Name: Hearing the signal through the static: Real-time noise reduction in the hunt for binary black holes and other gravitational wave transients
Source: National Science Foundation (ACI-1642391)
Dates: 11/1/2016 - 10/31/2020
Roles: Chad Hanna (PI)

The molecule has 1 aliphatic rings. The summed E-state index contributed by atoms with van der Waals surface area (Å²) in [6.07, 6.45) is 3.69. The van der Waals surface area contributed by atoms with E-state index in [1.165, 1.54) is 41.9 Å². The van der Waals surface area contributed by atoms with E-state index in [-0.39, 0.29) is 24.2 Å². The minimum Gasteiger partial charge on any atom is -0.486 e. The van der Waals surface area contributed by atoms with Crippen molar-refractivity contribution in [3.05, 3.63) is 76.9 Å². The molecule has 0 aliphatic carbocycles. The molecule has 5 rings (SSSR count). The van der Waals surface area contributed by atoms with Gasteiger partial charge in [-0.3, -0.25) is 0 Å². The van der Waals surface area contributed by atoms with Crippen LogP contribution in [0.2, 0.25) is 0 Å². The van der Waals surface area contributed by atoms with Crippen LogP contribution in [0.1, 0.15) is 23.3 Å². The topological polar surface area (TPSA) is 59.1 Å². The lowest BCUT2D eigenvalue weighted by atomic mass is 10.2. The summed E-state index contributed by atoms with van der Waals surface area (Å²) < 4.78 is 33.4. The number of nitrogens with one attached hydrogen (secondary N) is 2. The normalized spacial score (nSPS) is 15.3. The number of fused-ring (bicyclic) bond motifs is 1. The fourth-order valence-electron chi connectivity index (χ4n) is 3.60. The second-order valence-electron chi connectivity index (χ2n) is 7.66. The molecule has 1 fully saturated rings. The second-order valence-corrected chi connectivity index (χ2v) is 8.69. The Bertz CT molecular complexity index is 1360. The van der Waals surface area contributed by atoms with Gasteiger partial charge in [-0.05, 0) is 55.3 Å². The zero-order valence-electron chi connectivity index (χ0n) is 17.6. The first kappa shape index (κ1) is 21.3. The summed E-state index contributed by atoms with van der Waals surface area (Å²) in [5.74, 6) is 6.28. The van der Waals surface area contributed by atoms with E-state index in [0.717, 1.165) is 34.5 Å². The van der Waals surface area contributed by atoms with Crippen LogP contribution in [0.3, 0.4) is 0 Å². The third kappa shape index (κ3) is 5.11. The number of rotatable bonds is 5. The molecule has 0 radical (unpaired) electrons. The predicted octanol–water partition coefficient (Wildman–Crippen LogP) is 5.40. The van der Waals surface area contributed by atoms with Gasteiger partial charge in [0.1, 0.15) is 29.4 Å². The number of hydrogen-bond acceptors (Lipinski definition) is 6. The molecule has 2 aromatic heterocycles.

Gravitational waves - tiny ripples in the fabric of space - were detected for the first time in history on September 14, 2015 by the US-led gravitational wave observatory, LIGO. This watershed event has ushered in a new era of gravitational wave astronomy, which will transform our understanding of the Universe by providing information through a previously inaccessible channel. LIGO operates at the very edge of the sensitivity required to detect gravitational waves, and therefore, non-stationary noise caused by the environment, e.g., weather and man-made noise, limits LIGO's sensitivity to short-duration gravitational wave transient signals such as the one detected in September. In order to ensure the most opportunity for the advancement of science, this project aims to mine the extensive auxiliary information available in the LIGO observatories in realtime in order to mitigate the impact of non-stationary noise and increase the rate of transient gravitational wave detections. Doing so will afford increased opportunities for joint gravitational wave and electromagnetic observations, which are thought to be rare. This project aims to address a key piece of missing software infrastructure to use machine learning and inference techniques to utilize auxiliary information such as seismometers, microphones and various control loop signals, to identify non-stationary noise that couples to the gravitational-wave channel in near realtime. The software will be broken into three components: a signal decomposer, a signal classifier and a signal trainer. The signal classifier will determine, given the decomposed, instantaneous output of auxiliary channels and the training data, the probability that non-stationary noise is present. These software components will be built from reusable resources that can be applied across the time-domain gravitational wave community in data calibration, data transfer, and analysis.